PubDate: 2017-10-06T16:56:49Z
      DOI: 10.1016/j.ajic.2017.03.036
       
  • Fungal aerocontamination exposure risk for patients in 3 successive
           locations of a pediatric hematology unit department: Influence of air
           equipment and building structure on air quality
    • Authors: Anne-Pauline Bellanger; Gabriel Reboux; Florent Demonmerot; Houssein Gbaguidi-Haore; Laurence Millon
      Abstract: Publication date: 1 October 2017
      Source:American Journal of Infection Control, Volume 45, Issue 10
      Author(s): Anne-Pauline Bellanger, Gabriel Reboux, Florent Demonmerot, Houssein Gbaguidi-Haore, Laurence Millon
      Background Invasive fungal infections (IFIs) play an important role in the mortality of immunocompromised patients. The pediatric hematology department (PHD) at Besançon University Hospital has relocated 3 times: (1) from a building without an air filtration system (B1), (2) to a renovated building with low air pressure (B2), and (3) to a new building with high air pressure and high-efficiency particulate air filters (B3). This study aimed to investigate how these relocations influenced the fungal exposure risk for the PHD's patients. Methods Air samples were taken monthly in patient rooms and weekly in corridors. The detection of opportunistic fungi species was used to assess IFI risk. Data were analyzed using univariate and multivariate random-effects negative binomial regression. Results A total of 1,074 samples from 29 rooms over a 10-year period showed that renovation of an old building with a basic ventilation system did not lead to a significant improvement of air quality (P = .004, multivariate analysis). Among factors linked to higher risk of patient rooms mold contamination was fungal contamination of the corridors (P < .001). Conclusions This study demonstrates that corridors can be used as reliable sentinel to prevent fungal contamination in patient rooms. Only relocation in building B3, equipped with laminar air flow, achieved adequate air quality.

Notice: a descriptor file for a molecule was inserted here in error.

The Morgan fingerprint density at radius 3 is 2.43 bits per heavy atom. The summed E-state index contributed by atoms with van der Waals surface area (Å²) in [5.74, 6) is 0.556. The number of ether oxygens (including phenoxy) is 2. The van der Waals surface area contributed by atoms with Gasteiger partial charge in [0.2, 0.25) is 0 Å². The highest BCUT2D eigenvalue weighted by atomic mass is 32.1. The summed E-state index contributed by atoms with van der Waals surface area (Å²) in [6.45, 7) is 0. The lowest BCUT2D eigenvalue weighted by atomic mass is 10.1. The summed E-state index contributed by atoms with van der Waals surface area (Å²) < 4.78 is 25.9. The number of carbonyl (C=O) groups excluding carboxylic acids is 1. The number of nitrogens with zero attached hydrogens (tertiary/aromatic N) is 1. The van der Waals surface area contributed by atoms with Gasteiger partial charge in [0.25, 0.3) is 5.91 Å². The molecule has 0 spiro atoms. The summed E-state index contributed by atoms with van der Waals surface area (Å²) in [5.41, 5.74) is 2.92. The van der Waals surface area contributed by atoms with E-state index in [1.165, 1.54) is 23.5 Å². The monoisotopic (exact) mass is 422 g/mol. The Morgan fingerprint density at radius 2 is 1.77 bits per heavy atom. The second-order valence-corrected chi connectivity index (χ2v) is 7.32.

PubDate: 2017-10-06T16:56:49Z
      DOI: 10.1016/j.ajic.2017.04.283
       
  • Psychosocial determinants of influenza vaccination intention: A
           cross-sectional study on inpatient nurses in Singapore
    • Authors: Dwee Wee Lim; Lay Tin Lee; Win Mar Kyaw; Angela Chow
      Abstract: Publication date: 1 October 2017
      Source:American Journal of Infection Control, Volume 45, Issue 10
      Author(s): Dwee Wee Lim, Lay Tin Lee, Win Mar Kyaw, Angela Chow